Cricket will change irrevocably over the next few years, thanks to a brazen takeover of the ICC by the three biggest boards in the game, Neil Manthorp writes.
You may be curious about how the recent coup – which saw the boards of India, England and Australia take control of the administration and finances of the world game from the designated administrators, the ICC – will affect the future.
The Future Tours Programme (FTP), which provided structure and context to Test and ODI cricket, has been torn up. The agreement that all the major nations would attempt to play each other home and away in a four-year period no longer applies. The Test and ODI rankings, which gave meaning to what were previously random bilateral tours, will be bereft of credibility and plausibility.
The big three nations are likely to play each other in either format so regularly the gloss which made the fixtures attractive – and lucrative – will dull. There is no greater threat to sport than spectator indifference. It translates to lower television ratings and therefore a lower bottom line. Variety is the spice of life, and sport.
The strongest sports in the world are those which seek to build the strength of its weakest members, not its strongest. American sports give the least successful franchises first pick at the annual draft because strong competition grows interest, and revenue. Spanish football has been struggling for years because Barcelona and Real Madrid take over half the revenue from television. Both bank around €140 million (R2.1 billion) every season. The smallest clubs are given a little over €10 million (R150 million). What chance is there of genuine competition?
Is competition not the greatest reason sport is followed? Even more than jingoistic or tribal loyalty?
The 2014 Super Bowl was played between the Seattle Seahawks and Denver Broncos, the first of which had been part of the grand finale just once before and the second of which had not featured since 1999. Neither city, by the way, ranks in America’s top 20 by population. And that is the point of competition. Every supporter of every NFL franchise starts every season with the genuine belief they can win. What a wonderful thought.
International cricket may not be a franchise system but the similarities are obvious. Except there are only 10 teams, not 20. Even more reason to encourage the growth of the smallest. Instead, Zimbabwe will barely play Test cricket in the future and Bangladesh will be fed A teams by the big three. If India are to fulfil the commitments they agreed to in the process of gathering the votes they needed, they will need 16 months in the year. Concurrent ODI and Test tours in different countries is one way out. The other is to renege on promises.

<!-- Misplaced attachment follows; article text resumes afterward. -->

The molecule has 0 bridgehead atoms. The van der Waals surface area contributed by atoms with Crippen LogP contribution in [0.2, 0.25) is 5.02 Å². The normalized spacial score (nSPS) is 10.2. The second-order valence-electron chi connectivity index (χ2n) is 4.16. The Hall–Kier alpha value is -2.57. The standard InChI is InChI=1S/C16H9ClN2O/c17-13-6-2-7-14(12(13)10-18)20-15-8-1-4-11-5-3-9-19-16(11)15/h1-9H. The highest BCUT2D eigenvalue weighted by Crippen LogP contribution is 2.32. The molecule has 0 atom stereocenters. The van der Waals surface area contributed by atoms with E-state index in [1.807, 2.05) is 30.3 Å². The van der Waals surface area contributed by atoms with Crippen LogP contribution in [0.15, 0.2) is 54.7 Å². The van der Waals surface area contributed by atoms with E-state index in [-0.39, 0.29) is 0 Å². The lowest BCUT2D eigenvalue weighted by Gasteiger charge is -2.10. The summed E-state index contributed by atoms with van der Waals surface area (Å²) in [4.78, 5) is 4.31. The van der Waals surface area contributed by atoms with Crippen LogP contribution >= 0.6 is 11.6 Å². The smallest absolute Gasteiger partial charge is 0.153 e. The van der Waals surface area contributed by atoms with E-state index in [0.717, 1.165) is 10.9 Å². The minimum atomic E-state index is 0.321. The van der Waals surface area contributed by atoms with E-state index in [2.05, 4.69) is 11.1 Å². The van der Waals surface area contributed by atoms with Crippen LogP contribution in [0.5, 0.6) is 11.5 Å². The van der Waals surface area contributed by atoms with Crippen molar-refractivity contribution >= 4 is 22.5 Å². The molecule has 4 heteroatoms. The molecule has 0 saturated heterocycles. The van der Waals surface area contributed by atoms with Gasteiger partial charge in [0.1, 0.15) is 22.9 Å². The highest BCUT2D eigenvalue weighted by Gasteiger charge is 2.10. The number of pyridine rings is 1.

Not a single voice of authority in the game, outside the big three, has supported the change in structure which sees just three nations claim all meaningful control of the game and over half its global revenue. The list of those who oppose it contains many of the biggest. Lord Woolfe, commissioned in 2011 to write a report on improving ICC governance, said: ‘My sole concern … was achieving the best result for the future of cricket. I don’t see how we could see it as anything but a retrograde step. It is giving extraordinary powers to a small triumvirate, and everybody else has got no power to say anything or do anything.’
Mike Brearley, one of England’s most successful captains, a practising psychologist and chairman of the MCC, said: ‘Protecting Test cricket [as the triad claim] seems a bit empty when the one project in place to protect it – the agreed Test Championship – is the first thing to be scrapped. ‘Second, it is morally wrong. India [et al] should not have a right to the majority of profits made by the ICC, just because their deals bring in a large percentage of the money. The ICC events take their credibility from all Test countries, and from the history of the competitions. The World Cup started in 1975, and the first two were won by West Indies,’ Brearley said, before addressing the importance of having as many competitive teams as possible.
‘Competition will be threatened if the money is disproportionately divided – and earnings may be less likely to flow in if competitiveness is diminished. Only in the US have people realised that retaining interest and a chance of success in all teams in a league is essential if competition and passionate following are to blossom.
‘What is more, if India are the bullies they are felt to be, why should England and Australia feel so confident that they will keep to arrangements? Why would they not expect India to demand more and more?’ Brearley asks.